These days a seemingly infinite variety of subjects fit under the umbrella of modern graphic novels – everything from superheroes, sci fi and the supernatural to philosophy, journalism and education. Thanks to its global reach and outlook, NBM are at the forefront of this welcome revolution, bringing a range of visions to the English-speaking table that apparently daunt most mainstream publishers here and in America.

Canciones is a perfect case in point: a sequence of visual adaptations of one of the world’s most celebrated modern poets, brought to scintillating life by a renowned scholar and a multidisciplinary artist. The result is an utterly enticing treasure, and there’s not a single tragic supervillain in sight.

Federico García Lorca was born in 1898 and died in 1936, winning acclaim in Spain and across the world for his plays, music and poems during a life both dramatic and perilously brief. A strident socialist reformer, he was executed on the orders of fascist dictator General Franco, but his works and observations remain relevant and challenging to this day.

Here, Boston University-based official translator and Lorca expert Christopher Maurer offers crucial background in his introduction. Cartooning national treasure from the Netherlands Joost Swarte then ponders the cultural and creative similarities between the poet and his visual interpreter before the bilingual wonderment begins.

We also lost Tobias Eduard Tak far too early. The Dutch choreographer, dancer, singer, author and illustrator was born in January 1954 in Voorburg and studied at the Royal Academy of Fine Arts in the Hague. Graduating in the late 1970s, he moved to London and began contributing to comics publications across the world, as well as successfully pursuing stage creative disciplines. Delivered in Dutch and Spanish, Canciones was his last completed work. “Tobi” died in Amsterdam on January 7th 2020.

Lorca’s most popular work, Canciones is a collection of Andalusian folk songs and ballads, which lend themselves easily to Tak’s lifelong fascination with dream states and fairy tales.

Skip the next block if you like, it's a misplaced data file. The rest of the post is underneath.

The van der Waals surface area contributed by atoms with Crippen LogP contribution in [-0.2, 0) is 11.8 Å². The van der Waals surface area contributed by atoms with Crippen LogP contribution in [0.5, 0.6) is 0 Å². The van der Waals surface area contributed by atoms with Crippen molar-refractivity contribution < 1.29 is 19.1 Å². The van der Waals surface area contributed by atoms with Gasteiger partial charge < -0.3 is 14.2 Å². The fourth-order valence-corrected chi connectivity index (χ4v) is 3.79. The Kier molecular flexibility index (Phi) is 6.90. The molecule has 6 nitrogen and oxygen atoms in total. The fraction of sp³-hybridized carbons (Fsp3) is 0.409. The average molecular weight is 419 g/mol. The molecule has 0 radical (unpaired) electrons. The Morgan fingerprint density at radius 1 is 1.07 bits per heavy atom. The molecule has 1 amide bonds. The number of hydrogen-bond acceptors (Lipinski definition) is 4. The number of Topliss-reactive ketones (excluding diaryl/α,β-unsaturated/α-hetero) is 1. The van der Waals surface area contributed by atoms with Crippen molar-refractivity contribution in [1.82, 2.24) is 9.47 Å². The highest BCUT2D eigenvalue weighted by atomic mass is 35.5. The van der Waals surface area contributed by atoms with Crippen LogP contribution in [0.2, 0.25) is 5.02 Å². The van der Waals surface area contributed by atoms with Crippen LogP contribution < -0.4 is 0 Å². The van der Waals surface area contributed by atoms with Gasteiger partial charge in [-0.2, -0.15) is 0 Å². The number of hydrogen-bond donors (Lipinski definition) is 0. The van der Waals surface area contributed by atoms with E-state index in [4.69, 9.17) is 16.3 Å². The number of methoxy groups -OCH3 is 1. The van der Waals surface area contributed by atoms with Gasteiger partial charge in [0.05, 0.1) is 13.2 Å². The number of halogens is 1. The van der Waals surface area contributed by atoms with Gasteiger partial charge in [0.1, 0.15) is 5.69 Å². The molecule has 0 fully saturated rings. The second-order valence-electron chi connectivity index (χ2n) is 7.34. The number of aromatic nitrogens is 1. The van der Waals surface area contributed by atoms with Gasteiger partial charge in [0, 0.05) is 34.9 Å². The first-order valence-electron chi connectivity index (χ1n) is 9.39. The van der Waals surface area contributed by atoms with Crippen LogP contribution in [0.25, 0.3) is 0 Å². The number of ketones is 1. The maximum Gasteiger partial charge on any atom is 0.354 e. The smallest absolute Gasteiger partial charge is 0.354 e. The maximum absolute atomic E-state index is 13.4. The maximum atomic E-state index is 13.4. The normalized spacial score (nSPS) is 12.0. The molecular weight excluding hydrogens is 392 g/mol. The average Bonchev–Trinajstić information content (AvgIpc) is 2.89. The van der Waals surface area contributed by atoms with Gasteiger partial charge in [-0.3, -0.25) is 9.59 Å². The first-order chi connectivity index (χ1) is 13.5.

With English replacing Dutch text on these vividly intoxicating pages, and the Spanish lines cunningly woven into the gently meandering designs, twenty fanciful moments of wistful rumination and longing are yours to share. Preceded by an enchanting ‘Preludio/Prelude’, ‘Song of November and April’, ‘The Deceiving Mirror’, ‘Conch!’, ‘It’s True’, ‘Fable’, ‘First Anniversary’ and ‘Second Anniversary’ carry us through a bizarre and beguiling voyage of discovery with fantastical creatures and characters tirelessly looking… but for what?

The search shifts to ploys of conquest as we learn what is said ‘In a Girl’s Ear’ and experience despondency from the ‘Song of the Barren Orange Tree’, after which the hunt for truth and contentment resumes in ‘Debussy’, ‘The Mute Boy’, ‘Schematic Nocturne’, ‘A Song Sung’, ‘Riverside Songs’ and ‘The Moon Comes Up’.

Temptation comes calling on ‘The Street of the Mute’, leading to painful introspection and fresh insights in ‘Foolish Song’, ‘Farewell’ and ‘Song of the Departing Day’ before we arrive at a deeply personal Mise en Abyme (just look it up: it’s never too late to learn things) in concluding ode ‘In Another Manner’.

Wild, near-hallucinogenic vistas and characters blend history with mythology to depict ephemeral situations and timeless moments in this evocative picture hymnal dedicated to the human condition. It’s a beautiful achievement and the ideal gift for the sensitive ones in your life.